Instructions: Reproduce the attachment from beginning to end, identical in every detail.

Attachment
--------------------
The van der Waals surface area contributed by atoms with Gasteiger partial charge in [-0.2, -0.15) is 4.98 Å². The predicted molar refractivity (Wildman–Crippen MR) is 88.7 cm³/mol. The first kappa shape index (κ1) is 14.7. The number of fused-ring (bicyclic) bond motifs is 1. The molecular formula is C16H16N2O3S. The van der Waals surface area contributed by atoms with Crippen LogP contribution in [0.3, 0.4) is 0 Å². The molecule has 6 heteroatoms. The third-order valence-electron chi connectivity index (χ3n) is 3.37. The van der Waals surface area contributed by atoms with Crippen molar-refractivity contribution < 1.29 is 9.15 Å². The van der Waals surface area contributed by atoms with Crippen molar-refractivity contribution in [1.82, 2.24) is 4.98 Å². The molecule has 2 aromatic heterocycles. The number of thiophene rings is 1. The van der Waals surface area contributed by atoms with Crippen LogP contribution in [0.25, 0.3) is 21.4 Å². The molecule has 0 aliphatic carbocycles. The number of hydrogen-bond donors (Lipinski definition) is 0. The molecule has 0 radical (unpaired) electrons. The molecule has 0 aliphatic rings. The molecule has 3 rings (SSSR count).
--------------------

The van der Waals surface area contributed by atoms with Gasteiger partial charge in [-0.2, -0.15) is 4.98 Å². The predicted molar refractivity (Wildman–Crippen MR) is 88.7 cm³/mol. The first kappa shape index (κ1) is 14.7. The number of fused-ring (bicyclic) bond motifs is 1. The molecular formula is C16H16N2O3S. The van der Waals surface area contributed by atoms with Crippen LogP contribution in [0.3, 0.4) is 0 Å². The molecule has 6 heteroatoms. The third-order valence-electron chi connectivity index (χ3n) is 3.37. The van der Waals surface area contributed by atoms with Crippen molar-refractivity contribution < 1.29 is 9.15 Å². The van der Waals surface area contributed by atoms with Crippen molar-refractivity contribution in [1.82, 2.24) is 4.98 Å². The molecule has 2 aromatic heterocycles. The number of thiophene rings is 1. The van der Waals surface area contributed by atoms with Crippen LogP contribution in [0.25, 0.3) is 21.4 Å². The molecule has 0 aliphatic carbocycles. The number of hydrogen-bond donors (Lipinski definition) is 0. The molecule has 0 radical (unpaired) electrons. The molecule has 0 aliphatic rings. The molecule has 3 rings (SSSR count).